In the middle of a tale of Satanists and the summoning of demons, this car chase procedural is bizarre. It feels like a ‘60s police TV show with a teletype font spilling out the time at the bottom of the screen with each cut. However, this is Wheatley’s standard genre and a better representation of what most of his other novels are like. 

The book then gets back into the occult groove. In the following chapters, Wheatley spills out the full Dark Arts ritual of sacrifice, cannibalism, and naked people cavorting in front of a goat-monster. It’s ludicrous but enticing and must have sparked prurient interests of readers of the mid-‘30s while assuring them that this was evil and reprehensible behavior. I see what you did there, Dennis. You’d deny it, but you know what readers came for.

The highlight is the heroes’ stand-off in a magical circle in the library of two of De Richleau’s friends, Richard and Marie Lou Eaton. De Richleau and companions must fend off a black magic assault that manifests around the protective circle in various guises: thirst, images of their loved ones as lures, a disgusting slug-like creature, and finally the arrival Angel of Death itself astride a horse. Wheatley does remarkable work sustaining the atmosphere of mounting fear and besiegement. The description of the slug-thing is the book’s best piece of writing:

The Thing had a whitish pimply skin, leprous and unclean, like some huge silver slug. Waves of satanic power rippled through its spineless body, causing it to throb and work continually like a great mass of newmade dough. A horrible stench of decay and corruption filled the room; for as it writhed it exuded a poisonous moisture which trickled in little rivulets across the polished floor. It was solid, terribly real, a living thing. They could even see long, single, golden hairs, separated from each other by ulcerous patches of skin, quivering and waving as they rose on end from its flabby body …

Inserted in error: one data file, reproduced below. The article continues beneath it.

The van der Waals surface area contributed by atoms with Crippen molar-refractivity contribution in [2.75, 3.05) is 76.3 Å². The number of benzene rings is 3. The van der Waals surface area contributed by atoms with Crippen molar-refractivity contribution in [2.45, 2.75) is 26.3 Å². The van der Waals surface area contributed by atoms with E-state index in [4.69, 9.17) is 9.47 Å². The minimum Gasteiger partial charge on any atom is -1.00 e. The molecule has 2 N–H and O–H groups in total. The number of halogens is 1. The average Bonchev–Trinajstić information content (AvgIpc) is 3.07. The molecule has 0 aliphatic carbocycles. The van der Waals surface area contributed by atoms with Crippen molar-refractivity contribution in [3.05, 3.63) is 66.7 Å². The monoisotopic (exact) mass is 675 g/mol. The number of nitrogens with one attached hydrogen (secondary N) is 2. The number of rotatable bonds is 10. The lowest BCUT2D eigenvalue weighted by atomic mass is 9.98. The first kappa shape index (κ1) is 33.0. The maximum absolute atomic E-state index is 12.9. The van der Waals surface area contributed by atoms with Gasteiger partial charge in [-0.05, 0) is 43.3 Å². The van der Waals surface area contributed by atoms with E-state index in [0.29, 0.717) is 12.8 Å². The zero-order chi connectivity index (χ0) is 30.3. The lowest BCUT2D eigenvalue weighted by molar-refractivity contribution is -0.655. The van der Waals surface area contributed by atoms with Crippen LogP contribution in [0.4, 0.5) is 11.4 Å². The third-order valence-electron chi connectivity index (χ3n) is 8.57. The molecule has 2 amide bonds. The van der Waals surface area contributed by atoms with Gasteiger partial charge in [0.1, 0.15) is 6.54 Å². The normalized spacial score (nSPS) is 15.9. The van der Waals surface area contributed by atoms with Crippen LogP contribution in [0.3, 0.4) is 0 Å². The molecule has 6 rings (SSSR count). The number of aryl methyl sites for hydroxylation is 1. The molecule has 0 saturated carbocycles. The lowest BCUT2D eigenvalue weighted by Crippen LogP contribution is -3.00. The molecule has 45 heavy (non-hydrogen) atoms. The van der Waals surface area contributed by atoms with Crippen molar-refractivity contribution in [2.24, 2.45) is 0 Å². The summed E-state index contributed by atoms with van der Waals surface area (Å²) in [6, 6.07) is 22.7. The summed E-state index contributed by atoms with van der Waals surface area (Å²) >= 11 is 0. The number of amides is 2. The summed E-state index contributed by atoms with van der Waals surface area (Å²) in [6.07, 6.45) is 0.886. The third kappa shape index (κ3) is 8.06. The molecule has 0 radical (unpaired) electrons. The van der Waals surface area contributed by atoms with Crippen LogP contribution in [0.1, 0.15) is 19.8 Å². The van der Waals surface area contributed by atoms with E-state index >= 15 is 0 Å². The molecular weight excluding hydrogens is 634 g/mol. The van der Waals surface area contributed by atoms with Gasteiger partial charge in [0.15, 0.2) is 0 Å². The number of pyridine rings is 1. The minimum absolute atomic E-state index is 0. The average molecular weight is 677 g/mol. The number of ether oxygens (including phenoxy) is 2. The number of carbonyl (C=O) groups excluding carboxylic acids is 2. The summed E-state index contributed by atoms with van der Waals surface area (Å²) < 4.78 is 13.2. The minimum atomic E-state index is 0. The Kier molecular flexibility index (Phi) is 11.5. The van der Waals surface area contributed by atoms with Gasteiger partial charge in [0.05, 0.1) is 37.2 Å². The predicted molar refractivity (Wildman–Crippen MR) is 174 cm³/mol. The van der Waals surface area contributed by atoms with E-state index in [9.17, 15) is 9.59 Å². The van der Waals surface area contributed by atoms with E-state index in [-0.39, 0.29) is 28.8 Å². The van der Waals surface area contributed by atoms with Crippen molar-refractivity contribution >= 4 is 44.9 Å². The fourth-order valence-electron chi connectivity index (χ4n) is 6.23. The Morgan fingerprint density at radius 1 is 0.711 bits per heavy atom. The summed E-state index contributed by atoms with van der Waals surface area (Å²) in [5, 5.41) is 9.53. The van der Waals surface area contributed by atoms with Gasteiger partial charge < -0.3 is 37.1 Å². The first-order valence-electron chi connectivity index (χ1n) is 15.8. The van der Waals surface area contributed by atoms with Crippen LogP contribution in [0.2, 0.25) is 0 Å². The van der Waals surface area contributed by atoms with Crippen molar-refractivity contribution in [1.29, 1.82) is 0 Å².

That’s quality queasy horror. It has echoes of the ocean stories of William Hope Hodgson, whose collection Carnacki, The Ghost-Finder was an inspiration on the magic circle scene. (Wheatley seems to have liked Hodgson, since his 1938 novel Uncharted Seas reads like Hodgson fanfic.)

The novel never reaches the same heights after the magical circle siege. The plotting switches into a cross-continental chase to Greece and a deus ex machina climax that delivers too pat an ending. Putting in a pursuit across Europe would seem like a good way to ratchet up the suspense, but in Wheatley’s hands it ends up diluting it.

Wheatley occasionally plunges into lectures about the occult with the Duke as his mouthpiece to show he did his homework. Anyone with knowledge of occult history might shake their heads at Wheatley’s moralistic approach, but The Devil Rides Out isn’t an anthropological study. The one place where Wheatley mires himself too deep into an infodump is a long passage where Tanith scribbles numerological patterns from people’s names. It’s an example of trying to create meaning out of an assortment of unconnected numbers by twisting them around until you get the answer you need; but the book wants readers to take the numerological significance seriously. Okay, Dennis, but just for this book, all right?

Oh, did you know that World War I was caused by the black magician Rasputin summoning the Four Horsemen of the Apocalypse? I did not know that. Thanks, De Richleau!

Absurd as all the Satanist plotting is when taken at face value (despite Wheatley’s coy avoidance of the question, I don’t think he believed in the real workings of black magic) there are still people in the twenty-first century who think children can learn to cast evil magic spells from playing Dungeons & Dragons. That’s as weird as anything in The Devil Rides Out

Next: The 1968 Hammer movie, with a screenplay by none other than Twilight Zone master scribe and I Am Legend writer Richard Matheson.